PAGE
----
I’ve also had to unfollow showrunners of shows I love, like Dan Harmon, when their twitter personas started to grate – it made me worry it would affect my enjoyment of the show. On the other hand, I follow writers of shows I don’t watch much of because they’re entertaining, funny, and insightful, and it does make me root for their shows even if I’m not an avid watcher.

    • Kelly on September 17, 2010 at 3:38 PM

      Following Dan Harmon has only made me love Community more (my obsession with the show’s deconstruction of the traditional sitcom had already bordered on the insane). Every day I want to both hug and slap him- I assume that’s what he’s going for. And he made me think even more about pooping than I already did, something I would have hardly thought possible.

      Following Hart Hanson has only weirded me out, because who knew there were people so obsessed with Bones? And all those people at this moment are saying, “Who knew there were people so obsessed with Community?”

      • Myles McNutt on September 17, 2010 at 4:05 PM

        I’m on the same page, Kelly – Harmon personifies Community’s “Id” for me, and his online presence gives me insight into the show’s sense of subversion.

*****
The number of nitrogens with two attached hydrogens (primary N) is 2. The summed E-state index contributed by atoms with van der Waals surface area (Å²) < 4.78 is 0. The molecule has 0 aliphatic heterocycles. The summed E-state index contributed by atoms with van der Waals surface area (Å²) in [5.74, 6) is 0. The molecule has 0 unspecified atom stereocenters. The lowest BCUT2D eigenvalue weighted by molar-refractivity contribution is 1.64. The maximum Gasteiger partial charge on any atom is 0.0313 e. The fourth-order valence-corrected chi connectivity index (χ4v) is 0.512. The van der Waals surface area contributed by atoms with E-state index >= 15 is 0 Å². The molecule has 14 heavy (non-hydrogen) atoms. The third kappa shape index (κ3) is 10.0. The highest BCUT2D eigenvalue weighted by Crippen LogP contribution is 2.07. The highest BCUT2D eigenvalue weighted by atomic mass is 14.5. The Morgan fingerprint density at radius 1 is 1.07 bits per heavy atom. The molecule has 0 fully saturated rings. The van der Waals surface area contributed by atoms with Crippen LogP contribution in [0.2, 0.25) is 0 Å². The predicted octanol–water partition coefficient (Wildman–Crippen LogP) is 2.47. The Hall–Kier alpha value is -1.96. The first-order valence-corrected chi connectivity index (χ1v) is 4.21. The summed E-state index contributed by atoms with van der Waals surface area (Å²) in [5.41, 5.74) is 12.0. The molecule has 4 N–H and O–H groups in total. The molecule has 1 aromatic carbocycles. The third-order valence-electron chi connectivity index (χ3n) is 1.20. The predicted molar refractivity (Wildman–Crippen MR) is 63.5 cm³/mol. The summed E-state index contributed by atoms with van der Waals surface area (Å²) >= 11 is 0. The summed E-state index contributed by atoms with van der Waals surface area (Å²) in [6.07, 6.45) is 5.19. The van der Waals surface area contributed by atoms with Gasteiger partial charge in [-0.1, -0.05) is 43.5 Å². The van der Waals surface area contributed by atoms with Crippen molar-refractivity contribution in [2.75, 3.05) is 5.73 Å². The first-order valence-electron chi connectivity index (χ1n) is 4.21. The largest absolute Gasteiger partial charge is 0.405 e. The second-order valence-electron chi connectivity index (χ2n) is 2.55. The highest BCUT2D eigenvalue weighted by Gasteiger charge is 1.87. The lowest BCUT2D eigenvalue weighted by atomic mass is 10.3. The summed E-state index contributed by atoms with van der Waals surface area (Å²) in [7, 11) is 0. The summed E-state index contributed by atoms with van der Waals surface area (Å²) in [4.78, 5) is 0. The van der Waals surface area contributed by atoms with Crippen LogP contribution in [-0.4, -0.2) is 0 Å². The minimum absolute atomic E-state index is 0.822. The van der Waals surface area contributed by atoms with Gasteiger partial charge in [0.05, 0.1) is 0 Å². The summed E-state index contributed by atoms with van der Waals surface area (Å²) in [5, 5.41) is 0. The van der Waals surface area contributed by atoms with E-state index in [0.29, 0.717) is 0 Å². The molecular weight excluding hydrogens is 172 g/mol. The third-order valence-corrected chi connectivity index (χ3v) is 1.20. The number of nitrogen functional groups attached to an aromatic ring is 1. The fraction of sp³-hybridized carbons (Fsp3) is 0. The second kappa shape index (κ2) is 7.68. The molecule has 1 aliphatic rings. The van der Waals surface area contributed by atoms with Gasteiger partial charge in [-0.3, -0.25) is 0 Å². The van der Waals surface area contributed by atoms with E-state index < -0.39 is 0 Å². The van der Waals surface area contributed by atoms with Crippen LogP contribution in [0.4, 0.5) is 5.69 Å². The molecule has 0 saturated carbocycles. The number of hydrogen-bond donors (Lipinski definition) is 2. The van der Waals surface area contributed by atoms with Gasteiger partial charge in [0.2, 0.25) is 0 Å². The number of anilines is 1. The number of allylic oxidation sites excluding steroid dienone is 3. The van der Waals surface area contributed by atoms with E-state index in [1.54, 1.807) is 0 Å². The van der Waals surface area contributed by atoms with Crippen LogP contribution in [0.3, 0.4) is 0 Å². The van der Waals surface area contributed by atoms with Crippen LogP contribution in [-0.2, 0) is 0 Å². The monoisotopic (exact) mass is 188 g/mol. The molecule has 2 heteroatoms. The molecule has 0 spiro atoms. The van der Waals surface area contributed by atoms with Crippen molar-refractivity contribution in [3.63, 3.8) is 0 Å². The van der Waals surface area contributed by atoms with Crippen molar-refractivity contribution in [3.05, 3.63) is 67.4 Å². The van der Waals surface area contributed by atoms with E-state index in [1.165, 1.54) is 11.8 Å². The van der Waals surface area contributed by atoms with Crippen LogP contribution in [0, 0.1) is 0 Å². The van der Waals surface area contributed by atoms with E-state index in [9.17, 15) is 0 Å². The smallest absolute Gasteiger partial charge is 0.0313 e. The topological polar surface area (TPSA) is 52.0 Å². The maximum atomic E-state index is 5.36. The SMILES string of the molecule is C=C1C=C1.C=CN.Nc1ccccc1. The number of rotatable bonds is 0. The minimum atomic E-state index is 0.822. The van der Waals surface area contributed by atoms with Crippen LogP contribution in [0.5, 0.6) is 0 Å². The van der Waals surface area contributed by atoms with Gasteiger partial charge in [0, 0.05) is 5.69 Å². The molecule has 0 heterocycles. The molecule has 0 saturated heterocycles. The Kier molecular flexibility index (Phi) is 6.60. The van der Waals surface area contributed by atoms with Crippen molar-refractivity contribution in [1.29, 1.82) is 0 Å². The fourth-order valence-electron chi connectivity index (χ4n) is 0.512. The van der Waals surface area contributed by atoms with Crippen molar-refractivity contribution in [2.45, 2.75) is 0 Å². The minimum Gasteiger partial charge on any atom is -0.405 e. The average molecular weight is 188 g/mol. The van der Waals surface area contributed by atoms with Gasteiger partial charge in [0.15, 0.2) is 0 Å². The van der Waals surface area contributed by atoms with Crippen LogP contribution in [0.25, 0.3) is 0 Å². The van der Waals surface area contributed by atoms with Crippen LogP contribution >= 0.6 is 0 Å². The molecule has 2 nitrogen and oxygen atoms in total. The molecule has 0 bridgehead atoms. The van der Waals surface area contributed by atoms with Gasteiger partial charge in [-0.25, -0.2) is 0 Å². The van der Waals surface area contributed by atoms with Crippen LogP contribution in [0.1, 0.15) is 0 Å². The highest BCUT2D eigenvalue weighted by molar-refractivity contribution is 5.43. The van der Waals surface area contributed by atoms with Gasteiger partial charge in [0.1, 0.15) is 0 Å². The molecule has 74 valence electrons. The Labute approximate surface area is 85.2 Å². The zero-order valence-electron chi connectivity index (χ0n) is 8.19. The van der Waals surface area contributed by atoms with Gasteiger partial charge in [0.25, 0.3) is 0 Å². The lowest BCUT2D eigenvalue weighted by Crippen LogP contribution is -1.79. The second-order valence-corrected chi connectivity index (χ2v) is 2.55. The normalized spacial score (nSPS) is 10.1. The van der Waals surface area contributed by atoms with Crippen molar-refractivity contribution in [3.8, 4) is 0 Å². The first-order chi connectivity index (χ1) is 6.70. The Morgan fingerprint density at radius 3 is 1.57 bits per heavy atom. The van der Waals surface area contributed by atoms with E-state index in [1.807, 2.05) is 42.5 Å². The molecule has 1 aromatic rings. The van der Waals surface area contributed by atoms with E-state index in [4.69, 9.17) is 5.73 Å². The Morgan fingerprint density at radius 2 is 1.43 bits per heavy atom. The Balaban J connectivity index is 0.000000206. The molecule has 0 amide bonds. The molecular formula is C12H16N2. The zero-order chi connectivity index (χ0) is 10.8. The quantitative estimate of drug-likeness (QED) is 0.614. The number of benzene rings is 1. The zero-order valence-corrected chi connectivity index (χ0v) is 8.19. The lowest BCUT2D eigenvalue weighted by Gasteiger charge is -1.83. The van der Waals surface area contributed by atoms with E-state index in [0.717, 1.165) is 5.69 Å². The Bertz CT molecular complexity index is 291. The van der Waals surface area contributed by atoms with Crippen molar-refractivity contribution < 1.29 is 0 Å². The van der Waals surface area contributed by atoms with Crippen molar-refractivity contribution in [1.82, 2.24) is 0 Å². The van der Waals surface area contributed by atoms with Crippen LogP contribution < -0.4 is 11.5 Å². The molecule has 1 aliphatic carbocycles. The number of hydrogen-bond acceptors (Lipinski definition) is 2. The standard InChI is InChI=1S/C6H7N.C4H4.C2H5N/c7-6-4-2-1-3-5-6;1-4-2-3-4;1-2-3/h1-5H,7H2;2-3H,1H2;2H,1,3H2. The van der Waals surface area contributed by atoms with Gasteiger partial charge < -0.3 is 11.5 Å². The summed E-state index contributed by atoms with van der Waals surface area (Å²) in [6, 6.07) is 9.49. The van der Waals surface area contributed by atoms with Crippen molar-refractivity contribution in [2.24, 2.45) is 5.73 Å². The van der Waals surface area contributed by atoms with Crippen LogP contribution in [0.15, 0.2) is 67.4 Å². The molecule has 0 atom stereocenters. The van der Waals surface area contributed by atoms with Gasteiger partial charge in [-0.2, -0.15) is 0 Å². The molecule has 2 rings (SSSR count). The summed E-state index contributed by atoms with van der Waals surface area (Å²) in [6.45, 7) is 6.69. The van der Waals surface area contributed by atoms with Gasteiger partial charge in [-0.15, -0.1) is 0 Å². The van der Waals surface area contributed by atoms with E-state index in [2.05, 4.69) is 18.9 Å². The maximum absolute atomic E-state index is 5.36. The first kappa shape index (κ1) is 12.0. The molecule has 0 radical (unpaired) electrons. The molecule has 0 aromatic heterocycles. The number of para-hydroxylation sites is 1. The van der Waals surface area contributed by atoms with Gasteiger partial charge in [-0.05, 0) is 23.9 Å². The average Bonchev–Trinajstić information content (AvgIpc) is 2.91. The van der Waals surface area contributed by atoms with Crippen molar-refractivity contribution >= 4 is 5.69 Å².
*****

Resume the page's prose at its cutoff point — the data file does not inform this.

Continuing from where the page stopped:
Also, Harmon’s scatological and confrontational Twitter presence is coupled with interviews (like this one with Alan Sepinwall) which keep any single comment or persona from becoming “definitive.” The same goes, personally speaking, for Kurt Sutter, so it is something that we all approach on an individual level (which is why I resist making the argument in the piece that this is definitively influencing viewers).

        However, as Diane’s comment shows, that potential is certainly there.

    • Dan Harmon on September 17, 2010 at 3:48 PM

      This is a great article. And I think it’s great to have a comment section under it, and I am getting even more important information from the comments than I am from the article itself. Diane, above, for instance, contributes information about her point of view that I find edifying and refreshingly positive.

      • Diane on September 17, 2010 at 4:49 PM

        This is what I mean, actually. I’m a viewer who said I love your show, but as usual you felt the need to respond sarcastically to the negative than the positive. Do you care MORE that I didn’t find your tweets entertaining than that I think your show’s entertaining? You’re talented and make one of the best shows on TV. So you have one less Twitter follower. I unfollowed so you wouldn’t have one less viewer. This is kind of the point of the article – your comments here and on Twitter affect how I view the show, and I don’t want that to happen.

        • Dan Harmon on September 17, 2010 at 7:35 PM